• Digitally controlled lens protection system (DCLP) avoids extra air purging
  • Glass area calculation
  • Pre-assembled system for easy installation as retrofit on glass tempering furnaces
  • Automatic scan line adjustment – insensitive to distortions

Industry-specific measuring instruments

Special wavelength rangers

The IR thermometer’s stainless steel measuring head is extremely small and can be employed in ambient temperatures of up to 85 °C without additional cooling. The temperature range is from 100 °C to 1650 °C.

The infrared thermometer optris CTlaser G5 allows the temperature measurement of smallest objects of 1 mm from a distance of 70 mm. Due to its very short response time of 10 ms it is often used for fast processes.

The infrared thermometer optris CSlaser G5HF has been specifically designed for temperature measurement of glass. Its standardized two-wire interface provides a reliable measuring data transmission and allows for an easy integration of the temperature sensors into a PLC. The IR thermometer is additionally equipped with an innovative double laser visor for a precise marking of the measuring spot. A variety of optics ensures high adaptability with diverse applications.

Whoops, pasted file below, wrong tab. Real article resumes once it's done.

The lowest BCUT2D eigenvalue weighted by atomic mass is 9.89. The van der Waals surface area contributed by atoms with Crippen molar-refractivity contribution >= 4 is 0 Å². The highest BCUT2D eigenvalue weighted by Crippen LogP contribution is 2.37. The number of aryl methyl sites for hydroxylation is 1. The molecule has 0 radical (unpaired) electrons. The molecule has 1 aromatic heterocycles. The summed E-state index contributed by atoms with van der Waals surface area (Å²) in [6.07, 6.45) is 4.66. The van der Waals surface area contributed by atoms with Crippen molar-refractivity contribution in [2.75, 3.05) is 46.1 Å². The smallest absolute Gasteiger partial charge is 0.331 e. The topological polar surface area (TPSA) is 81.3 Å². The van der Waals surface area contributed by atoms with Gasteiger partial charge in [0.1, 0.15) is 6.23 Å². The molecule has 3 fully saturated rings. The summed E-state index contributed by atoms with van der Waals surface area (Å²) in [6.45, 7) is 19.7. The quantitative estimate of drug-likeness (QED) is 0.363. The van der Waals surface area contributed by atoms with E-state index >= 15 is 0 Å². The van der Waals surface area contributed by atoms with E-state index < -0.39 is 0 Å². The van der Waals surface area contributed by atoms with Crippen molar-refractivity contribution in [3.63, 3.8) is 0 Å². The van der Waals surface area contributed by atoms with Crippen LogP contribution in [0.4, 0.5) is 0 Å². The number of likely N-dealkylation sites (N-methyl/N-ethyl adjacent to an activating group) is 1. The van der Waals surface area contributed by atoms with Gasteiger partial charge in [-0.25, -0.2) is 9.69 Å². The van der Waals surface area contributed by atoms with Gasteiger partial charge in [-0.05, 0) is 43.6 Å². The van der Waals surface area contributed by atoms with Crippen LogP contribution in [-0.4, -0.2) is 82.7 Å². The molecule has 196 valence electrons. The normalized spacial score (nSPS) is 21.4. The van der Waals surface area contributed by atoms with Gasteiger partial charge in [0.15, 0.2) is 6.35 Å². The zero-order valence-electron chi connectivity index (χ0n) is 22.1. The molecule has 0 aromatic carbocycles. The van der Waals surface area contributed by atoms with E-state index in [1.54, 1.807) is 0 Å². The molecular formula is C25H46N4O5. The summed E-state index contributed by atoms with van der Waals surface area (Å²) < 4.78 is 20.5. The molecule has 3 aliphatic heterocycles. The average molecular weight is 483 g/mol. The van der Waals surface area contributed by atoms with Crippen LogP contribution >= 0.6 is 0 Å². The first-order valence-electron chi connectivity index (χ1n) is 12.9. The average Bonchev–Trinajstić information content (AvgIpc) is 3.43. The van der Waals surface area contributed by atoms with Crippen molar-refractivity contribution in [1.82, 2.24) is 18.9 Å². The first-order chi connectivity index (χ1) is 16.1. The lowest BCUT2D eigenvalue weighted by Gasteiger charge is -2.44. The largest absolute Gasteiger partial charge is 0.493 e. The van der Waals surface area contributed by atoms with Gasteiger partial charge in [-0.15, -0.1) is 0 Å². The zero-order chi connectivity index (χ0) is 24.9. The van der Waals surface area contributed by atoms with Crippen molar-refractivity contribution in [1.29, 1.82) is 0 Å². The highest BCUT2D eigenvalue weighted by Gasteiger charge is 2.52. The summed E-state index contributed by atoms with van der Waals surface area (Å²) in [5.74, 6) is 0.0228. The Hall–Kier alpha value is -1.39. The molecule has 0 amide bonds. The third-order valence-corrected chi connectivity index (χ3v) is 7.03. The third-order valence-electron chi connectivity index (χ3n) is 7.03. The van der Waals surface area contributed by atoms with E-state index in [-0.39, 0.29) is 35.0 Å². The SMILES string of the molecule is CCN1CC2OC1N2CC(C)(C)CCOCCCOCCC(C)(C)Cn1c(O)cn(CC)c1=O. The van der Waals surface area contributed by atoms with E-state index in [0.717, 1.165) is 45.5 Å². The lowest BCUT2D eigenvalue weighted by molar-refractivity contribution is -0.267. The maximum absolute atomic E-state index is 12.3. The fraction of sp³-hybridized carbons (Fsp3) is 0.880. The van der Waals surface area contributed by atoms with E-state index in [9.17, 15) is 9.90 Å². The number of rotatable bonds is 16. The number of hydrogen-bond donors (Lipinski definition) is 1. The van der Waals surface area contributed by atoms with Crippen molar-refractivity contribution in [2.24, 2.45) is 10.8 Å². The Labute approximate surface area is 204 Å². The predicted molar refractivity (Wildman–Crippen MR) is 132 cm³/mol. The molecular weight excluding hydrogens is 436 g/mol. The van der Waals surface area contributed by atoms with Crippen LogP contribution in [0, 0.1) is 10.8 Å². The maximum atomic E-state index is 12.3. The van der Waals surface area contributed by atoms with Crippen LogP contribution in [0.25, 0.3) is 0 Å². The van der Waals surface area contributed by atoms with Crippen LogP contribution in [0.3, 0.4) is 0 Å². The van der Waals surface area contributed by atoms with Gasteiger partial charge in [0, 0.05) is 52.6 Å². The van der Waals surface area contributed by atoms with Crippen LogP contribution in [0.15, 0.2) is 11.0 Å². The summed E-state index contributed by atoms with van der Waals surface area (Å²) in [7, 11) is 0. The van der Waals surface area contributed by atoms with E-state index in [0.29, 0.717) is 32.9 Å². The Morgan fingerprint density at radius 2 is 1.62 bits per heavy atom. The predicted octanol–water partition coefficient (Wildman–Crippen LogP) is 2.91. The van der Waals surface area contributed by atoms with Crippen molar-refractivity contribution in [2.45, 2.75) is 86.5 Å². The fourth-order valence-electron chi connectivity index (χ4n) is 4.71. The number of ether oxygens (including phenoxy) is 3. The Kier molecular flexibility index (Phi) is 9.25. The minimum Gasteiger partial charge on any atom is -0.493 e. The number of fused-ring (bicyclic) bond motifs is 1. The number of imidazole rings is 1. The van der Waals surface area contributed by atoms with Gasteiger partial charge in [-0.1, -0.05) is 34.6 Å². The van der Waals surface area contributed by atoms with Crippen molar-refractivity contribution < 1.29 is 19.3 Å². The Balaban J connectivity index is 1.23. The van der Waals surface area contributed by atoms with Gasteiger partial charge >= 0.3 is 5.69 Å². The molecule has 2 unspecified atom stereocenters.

The infrared thermometer optris CTlaser 1M / 2M offers a special measuring wavelength and allows precise and quick measurement of temperatures from 200 °C up to 1650 °C.

The infrared thermometer optris CTlaser G7 is perfectly suited for precise temperature measurement of ultra-thin glass surfaces. It offers a broad temperature range from 100 °C up to 1200 °C and can be employed in temperatures of up to 85°C without additional cooling.

The infrared cameras optris PI 450i G7 and PI 640 G7 are the first industry-specific models within the
PI series. Especially developed for the glass industry, they have a specific spectral response of 7.9 µm.
The temperature range of 150 °C up to 1500 °C allows the implementation in diverse applications in
production, refining and further processing of glass panes, glass bottles and other glass products.